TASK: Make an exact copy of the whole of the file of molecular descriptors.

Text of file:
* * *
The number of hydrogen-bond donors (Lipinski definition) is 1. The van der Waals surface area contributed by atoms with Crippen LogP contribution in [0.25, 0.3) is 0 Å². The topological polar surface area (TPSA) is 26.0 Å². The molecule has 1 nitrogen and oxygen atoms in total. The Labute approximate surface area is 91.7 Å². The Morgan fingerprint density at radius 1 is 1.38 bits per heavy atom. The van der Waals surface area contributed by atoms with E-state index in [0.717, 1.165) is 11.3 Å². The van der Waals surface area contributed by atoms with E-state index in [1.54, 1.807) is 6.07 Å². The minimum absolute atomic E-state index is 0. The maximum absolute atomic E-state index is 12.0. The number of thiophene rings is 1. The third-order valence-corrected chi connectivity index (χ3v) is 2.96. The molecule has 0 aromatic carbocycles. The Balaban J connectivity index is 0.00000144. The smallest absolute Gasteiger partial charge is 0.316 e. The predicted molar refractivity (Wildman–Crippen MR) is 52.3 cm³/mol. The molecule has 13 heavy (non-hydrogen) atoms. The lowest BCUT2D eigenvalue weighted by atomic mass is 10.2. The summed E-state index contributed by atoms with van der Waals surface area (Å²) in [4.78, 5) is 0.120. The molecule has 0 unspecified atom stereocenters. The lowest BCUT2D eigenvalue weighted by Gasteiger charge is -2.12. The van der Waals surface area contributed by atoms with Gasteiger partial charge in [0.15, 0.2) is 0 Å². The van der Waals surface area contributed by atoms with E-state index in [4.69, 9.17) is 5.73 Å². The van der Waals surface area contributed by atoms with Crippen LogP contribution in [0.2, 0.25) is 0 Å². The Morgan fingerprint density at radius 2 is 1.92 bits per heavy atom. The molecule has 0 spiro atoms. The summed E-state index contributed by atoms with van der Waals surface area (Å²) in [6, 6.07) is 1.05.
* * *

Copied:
The number of hydrogen-bond donors (Lipinski definition) is 1. The van der Waals surface area contributed by atoms with Crippen LogP contribution in [0.25, 0.3) is 0 Å². The topological polar surface area (TPSA) is 26.0 Å². The molecule has 1 nitrogen and oxygen atoms in total. The Labute approximate surface area is 91.7 Å². The Morgan fingerprint density at radius 1 is 1.38 bits per heavy atom. The van der Waals surface area contributed by atoms with E-state index in [0.717, 1.165) is 11.3 Å². The van der Waals surface area contributed by atoms with E-state index in [1.54, 1.807) is 6.07 Å². The minimum absolute atomic E-state index is 0. The maximum absolute atomic E-state index is 12.0. The number of thiophene rings is 1. The third-order valence-corrected chi connectivity index (χ3v) is 2.96. The molecule has 0 aromatic carbocycles. The Balaban J connectivity index is 0.00000144. The smallest absolute Gasteiger partial charge is 0.316 e. The predicted molar refractivity (Wildman–Crippen MR) is 52.3 cm³/mol. The molecule has 13 heavy (non-hydrogen) atoms. The lowest BCUT2D eigenvalue weighted by atomic mass is 10.2. The summed E-state index contributed by atoms with van der Waals surface area (Å²) in [4.78, 5) is 0.120. The molecule has 0 unspecified atom stereocenters. The lowest BCUT2D eigenvalue weighted by Gasteiger charge is -2.12. The van der Waals surface area contributed by atoms with Gasteiger partial charge in [0.15, 0.2) is 0 Å². The van der Waals surface area contributed by atoms with E-state index in [4.69, 9.17) is 5.73 Å². The van der Waals surface area contributed by atoms with Crippen LogP contribution in [0.2, 0.25) is 0 Å². The Morgan fingerprint density at radius 2 is 1.92 bits per heavy atom. The molecule has 0 spiro atoms. The summed E-state index contributed by atoms with van der Waals surface area (Å²) in [6, 6.07) is 1.05.